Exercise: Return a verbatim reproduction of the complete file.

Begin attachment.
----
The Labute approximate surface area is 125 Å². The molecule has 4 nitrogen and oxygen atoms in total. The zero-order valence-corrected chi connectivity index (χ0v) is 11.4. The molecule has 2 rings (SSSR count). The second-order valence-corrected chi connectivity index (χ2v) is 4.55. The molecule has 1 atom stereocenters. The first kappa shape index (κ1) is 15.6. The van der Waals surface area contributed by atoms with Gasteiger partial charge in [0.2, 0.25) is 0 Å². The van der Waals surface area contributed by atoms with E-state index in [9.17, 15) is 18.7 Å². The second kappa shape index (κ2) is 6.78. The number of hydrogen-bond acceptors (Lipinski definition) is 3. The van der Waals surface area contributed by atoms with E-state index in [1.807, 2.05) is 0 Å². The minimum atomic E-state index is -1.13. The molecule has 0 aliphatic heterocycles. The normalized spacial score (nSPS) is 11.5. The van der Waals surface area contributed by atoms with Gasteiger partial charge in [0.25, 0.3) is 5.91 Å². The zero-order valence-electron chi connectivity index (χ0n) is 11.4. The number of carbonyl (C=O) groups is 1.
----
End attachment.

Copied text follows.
The Labute approximate surface area is 125 Å². The molecule has 4 nitrogen and oxygen atoms in total. The zero-order valence-corrected chi connectivity index (χ0v) is 11.4. The molecule has 2 rings (SSSR count). The second-order valence-corrected chi connectivity index (χ2v) is 4.55. The molecule has 1 atom stereocenters. The first kappa shape index (κ1) is 15.6. The van der Waals surface area contributed by atoms with Gasteiger partial charge in [0.2, 0.25) is 0 Å². The van der Waals surface area contributed by atoms with E-state index in [9.17, 15) is 18.7 Å². The second kappa shape index (κ2) is 6.78. The number of hydrogen-bond acceptors (Lipinski definition) is 3. The van der Waals surface area contributed by atoms with E-state index in [1.807, 2.05) is 0 Å². The minimum atomic E-state index is -1.13. The molecule has 0 aliphatic heterocycles. The normalized spacial score (nSPS) is 11.5. The van der Waals surface area contributed by atoms with Gasteiger partial charge in [0.25, 0.3) is 5.91 Å². The zero-order valence-electron chi connectivity index (χ0n) is 11.4. The number of carbonyl (C=O) groups is 1.